With the support of School of Medicine Dean Dr. Christian Larsen, Michael recently moved to the SOM to lend his expertise to other educational initiatives within the school, one of which will be managing the newly formed Visual Medical Education team (VME). "I think Dean Larsen and I share a vision for how a medical illustrator can teach medicine in the 21st century. We have exciting new tools like mobile apps, 3D animation, and ebooks at our disposal that allow us to reach a worldwide audience quickly," says Michael. "But at the end of the day, we are still focused on effective education. That is something that hasn't changed. We want to deeply engage patients, residents, and other learners in the content because our goal is to change outcomes."

The VME team was organized to increase the ability to provide visual design components to the increasing surge of electronic education projects that are being initiated by Emory SOM faculty. In addition to Michael, the team includes recently hired medical illustrators Andy Matlock, MS, and Satyen Tripathi, MA, CMI.

Satyen has assumed Michael's former role in the Department of Surgery. He was previously employed at Artcraft Health Education, which creates communication materials for healthcare professionals, patients, and caregivers. Satyen worked on such projects as the creation of a digital oncology resource for patients, brochures on diabetes education, and support visuals for a facial transplantation study. Examples of his work can be seen at www.stillustration.com. Since arriving at Emory, he is developing patient education materials for the Emory Transplant Center and surgical protocol packages for WIG.

Coming from the NIH's National Library of Medicine (NLM), Andy is now the medical illustrator for the Thalia and Michael Carlos and Alfred A. Davis Center for Surgical Anatomy and Technique (CSAT), which is led by Dr. Keith Delman, the Carlos Professor of Surgical Anatomy and Technique. At NLM, Andy was involved with art direction, video production, and video editing, and contributed to documentaries and website development. Prior to NLM, Andy was the first staff medical illustrator for the Atlanta-based WebMD. For CSAT, Andy is focusing on generating digital tools that will teach medical students, residents, and physicians about the critical role surgical anatomy plays in the operating room. His current projects include an iPad app based on pelvic anatomy, and a common surgical procedures app referred to as a video atlas that will feature step-by-step video presentations shot in the OR.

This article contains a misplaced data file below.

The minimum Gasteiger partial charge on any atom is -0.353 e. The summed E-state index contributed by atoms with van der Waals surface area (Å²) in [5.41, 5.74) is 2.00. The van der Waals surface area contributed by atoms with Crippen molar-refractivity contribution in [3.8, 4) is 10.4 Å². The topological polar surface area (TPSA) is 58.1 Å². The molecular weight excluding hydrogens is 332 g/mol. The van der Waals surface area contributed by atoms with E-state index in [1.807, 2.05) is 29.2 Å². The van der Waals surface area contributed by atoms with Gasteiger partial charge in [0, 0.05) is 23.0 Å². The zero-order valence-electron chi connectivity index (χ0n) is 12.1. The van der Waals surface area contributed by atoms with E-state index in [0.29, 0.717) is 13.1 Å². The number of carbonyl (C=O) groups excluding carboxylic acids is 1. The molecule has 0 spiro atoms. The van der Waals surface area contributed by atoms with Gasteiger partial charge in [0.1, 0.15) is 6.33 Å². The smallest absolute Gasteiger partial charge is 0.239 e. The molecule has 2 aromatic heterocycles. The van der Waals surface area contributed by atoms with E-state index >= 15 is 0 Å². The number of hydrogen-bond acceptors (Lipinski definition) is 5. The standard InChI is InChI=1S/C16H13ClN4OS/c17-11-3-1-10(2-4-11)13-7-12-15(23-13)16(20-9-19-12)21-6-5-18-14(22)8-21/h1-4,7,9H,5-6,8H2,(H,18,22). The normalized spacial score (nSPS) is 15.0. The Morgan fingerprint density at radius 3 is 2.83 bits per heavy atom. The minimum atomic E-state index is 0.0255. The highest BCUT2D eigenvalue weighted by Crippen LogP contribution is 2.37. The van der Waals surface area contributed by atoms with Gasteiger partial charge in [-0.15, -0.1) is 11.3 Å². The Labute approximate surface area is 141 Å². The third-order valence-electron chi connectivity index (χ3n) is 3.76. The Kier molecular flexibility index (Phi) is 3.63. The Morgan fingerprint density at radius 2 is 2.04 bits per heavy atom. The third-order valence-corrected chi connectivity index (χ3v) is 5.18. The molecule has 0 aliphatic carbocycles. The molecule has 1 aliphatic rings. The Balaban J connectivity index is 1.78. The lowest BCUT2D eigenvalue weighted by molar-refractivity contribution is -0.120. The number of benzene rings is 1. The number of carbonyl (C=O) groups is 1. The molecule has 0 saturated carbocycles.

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Dr. Stacy Dougherty
Stacy Dougherty
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Dr. Anu Subramanian
Anu Subramanian

TEAM to continue at Grady with new educators

Dr. Pettitt (center) conducting the assessment segment of the TEAM course.
Dr. Pettitt (center) conducting the assessment segment of the TEAM course.

The patient is unconscious, his face smeared with blood. An attending surgeon scans the trauma team gathered around the gurney. "Time is flying, people," she says. "Where do we start?" Two team members respond simultaneously. The attending raises her hand. "One at a time," she says.

This is a classroom, not a trauma bay. The patient is an actor encircled by a group of medical students, and the attending is Dr. Barbara Pettitt, director of medical student education for the Emory Department of Surgery. The course is Trauma Evaluation and Management, or TEAM, which was developed by the Advanced Trauma Life Support Committee of the ACS Committee on Trauma. TEAM is structured to introduce the concepts of trauma assessment and management to medical students during their clinical years. The course is offered once per term for Emory M3 students at Grady Memorial Hospital, the home of one of Georgia's finest Level I trauma centers.